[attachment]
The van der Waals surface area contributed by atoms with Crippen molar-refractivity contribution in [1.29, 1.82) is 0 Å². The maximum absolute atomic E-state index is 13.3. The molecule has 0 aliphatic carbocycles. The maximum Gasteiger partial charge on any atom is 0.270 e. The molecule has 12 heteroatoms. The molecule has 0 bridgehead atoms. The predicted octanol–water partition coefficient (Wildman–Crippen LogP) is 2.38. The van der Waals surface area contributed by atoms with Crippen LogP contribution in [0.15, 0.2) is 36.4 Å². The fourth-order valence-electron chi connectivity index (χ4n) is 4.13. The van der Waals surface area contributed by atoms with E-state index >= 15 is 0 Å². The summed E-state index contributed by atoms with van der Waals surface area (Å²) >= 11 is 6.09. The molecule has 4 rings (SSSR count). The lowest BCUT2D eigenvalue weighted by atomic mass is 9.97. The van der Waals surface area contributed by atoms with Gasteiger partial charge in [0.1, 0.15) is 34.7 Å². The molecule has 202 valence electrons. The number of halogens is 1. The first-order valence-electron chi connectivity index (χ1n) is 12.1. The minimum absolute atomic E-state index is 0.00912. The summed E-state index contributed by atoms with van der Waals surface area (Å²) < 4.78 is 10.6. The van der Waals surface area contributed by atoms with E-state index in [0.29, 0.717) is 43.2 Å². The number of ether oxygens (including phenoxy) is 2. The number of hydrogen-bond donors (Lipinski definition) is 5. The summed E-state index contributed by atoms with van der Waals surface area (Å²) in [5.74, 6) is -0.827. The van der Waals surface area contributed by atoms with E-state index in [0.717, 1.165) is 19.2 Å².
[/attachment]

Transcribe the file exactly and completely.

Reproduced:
The van der Waals surface area contributed by atoms with Crippen molar-refractivity contribution in [1.29, 1.82) is 0 Å². The maximum absolute atomic E-state index is 13.3. The molecule has 0 aliphatic carbocycles. The maximum Gasteiger partial charge on any atom is 0.270 e. The molecule has 12 heteroatoms. The molecule has 0 bridgehead atoms. The predicted octanol–water partition coefficient (Wildman–Crippen LogP) is 2.38. The van der Waals surface area contributed by atoms with Crippen LogP contribution in [0.15, 0.2) is 36.4 Å². The fourth-order valence-electron chi connectivity index (χ4n) is 4.13. The van der Waals surface area contributed by atoms with E-state index >= 15 is 0 Å². The summed E-state index contributed by atoms with van der Waals surface area (Å²) >= 11 is 6.09. The molecule has 4 rings (SSSR count). The lowest BCUT2D eigenvalue weighted by atomic mass is 9.97. The van der Waals surface area contributed by atoms with Gasteiger partial charge in [0.1, 0.15) is 34.7 Å². The molecule has 202 valence electrons. The number of halogens is 1. The first-order valence-electron chi connectivity index (χ1n) is 12.1. The minimum absolute atomic E-state index is 0.00912. The summed E-state index contributed by atoms with van der Waals surface area (Å²) < 4.78 is 10.6. The van der Waals surface area contributed by atoms with E-state index in [0.29, 0.717) is 43.2 Å². The number of ether oxygens (including phenoxy) is 2. The number of hydrogen-bond donors (Lipinski definition) is 5. The summed E-state index contributed by atoms with van der Waals surface area (Å²) in [5.74, 6) is -0.827. The van der Waals surface area contributed by atoms with E-state index in [0.717, 1.165) is 19.2 Å².